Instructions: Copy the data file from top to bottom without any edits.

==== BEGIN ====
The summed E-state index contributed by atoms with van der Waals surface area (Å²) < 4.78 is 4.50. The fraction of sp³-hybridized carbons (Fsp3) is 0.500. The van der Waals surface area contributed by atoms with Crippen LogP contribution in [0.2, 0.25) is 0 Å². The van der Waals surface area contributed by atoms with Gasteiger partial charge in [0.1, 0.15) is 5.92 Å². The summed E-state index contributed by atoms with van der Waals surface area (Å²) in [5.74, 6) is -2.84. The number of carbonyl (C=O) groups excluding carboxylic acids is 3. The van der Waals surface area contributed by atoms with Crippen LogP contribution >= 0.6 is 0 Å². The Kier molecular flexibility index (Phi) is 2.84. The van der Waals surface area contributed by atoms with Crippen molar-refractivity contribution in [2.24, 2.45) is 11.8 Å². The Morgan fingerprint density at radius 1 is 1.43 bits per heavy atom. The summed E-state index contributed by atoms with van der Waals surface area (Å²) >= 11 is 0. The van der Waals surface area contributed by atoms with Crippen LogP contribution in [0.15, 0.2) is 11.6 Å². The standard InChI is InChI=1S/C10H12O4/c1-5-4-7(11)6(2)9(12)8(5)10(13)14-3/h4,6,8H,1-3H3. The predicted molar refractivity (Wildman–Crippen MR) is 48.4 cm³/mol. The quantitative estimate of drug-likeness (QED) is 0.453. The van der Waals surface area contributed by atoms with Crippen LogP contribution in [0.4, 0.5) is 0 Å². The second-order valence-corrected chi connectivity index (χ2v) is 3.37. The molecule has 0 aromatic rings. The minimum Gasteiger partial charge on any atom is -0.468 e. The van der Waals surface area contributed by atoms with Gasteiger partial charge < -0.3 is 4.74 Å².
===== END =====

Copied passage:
The summed E-state index contributed by atoms with van der Waals surface area (Å²) < 4.78 is 4.50. The fraction of sp³-hybridized carbons (Fsp3) is 0.500. The van der Waals surface area contributed by atoms with Crippen LogP contribution in [0.2, 0.25) is 0 Å². The van der Waals surface area contributed by atoms with Gasteiger partial charge in [0.1, 0.15) is 5.92 Å². The summed E-state index contributed by atoms with van der Waals surface area (Å²) in [5.74, 6) is -2.84. The number of carbonyl (C=O) groups excluding carboxylic acids is 3. The van der Waals surface area contributed by atoms with Crippen LogP contribution >= 0.6 is 0 Å². The Kier molecular flexibility index (Phi) is 2.84. The van der Waals surface area contributed by atoms with Crippen molar-refractivity contribution in [2.24, 2.45) is 11.8 Å². The Morgan fingerprint density at radius 1 is 1.43 bits per heavy atom. The summed E-state index contributed by atoms with van der Waals surface area (Å²) >= 11 is 0. The van der Waals surface area contributed by atoms with Crippen LogP contribution in [0.15, 0.2) is 11.6 Å². The standard InChI is InChI=1S/C10H12O4/c1-5-4-7(11)6(2)9(12)8(5)10(13)14-3/h4,6,8H,1-3H3. The predicted molar refractivity (Wildman–Crippen MR) is 48.4 cm³/mol. The quantitative estimate of drug-likeness (QED) is 0.453. The van der Waals surface area contributed by atoms with Crippen LogP contribution in [0.4, 0.5) is 0 Å². The second-order valence-corrected chi connectivity index (χ2v) is 3.37. The molecule has 0 aromatic rings. The minimum Gasteiger partial charge on any atom is -0.468 e. The van der Waals surface area contributed by atoms with Gasteiger partial charge < -0.3 is 4.74 Å².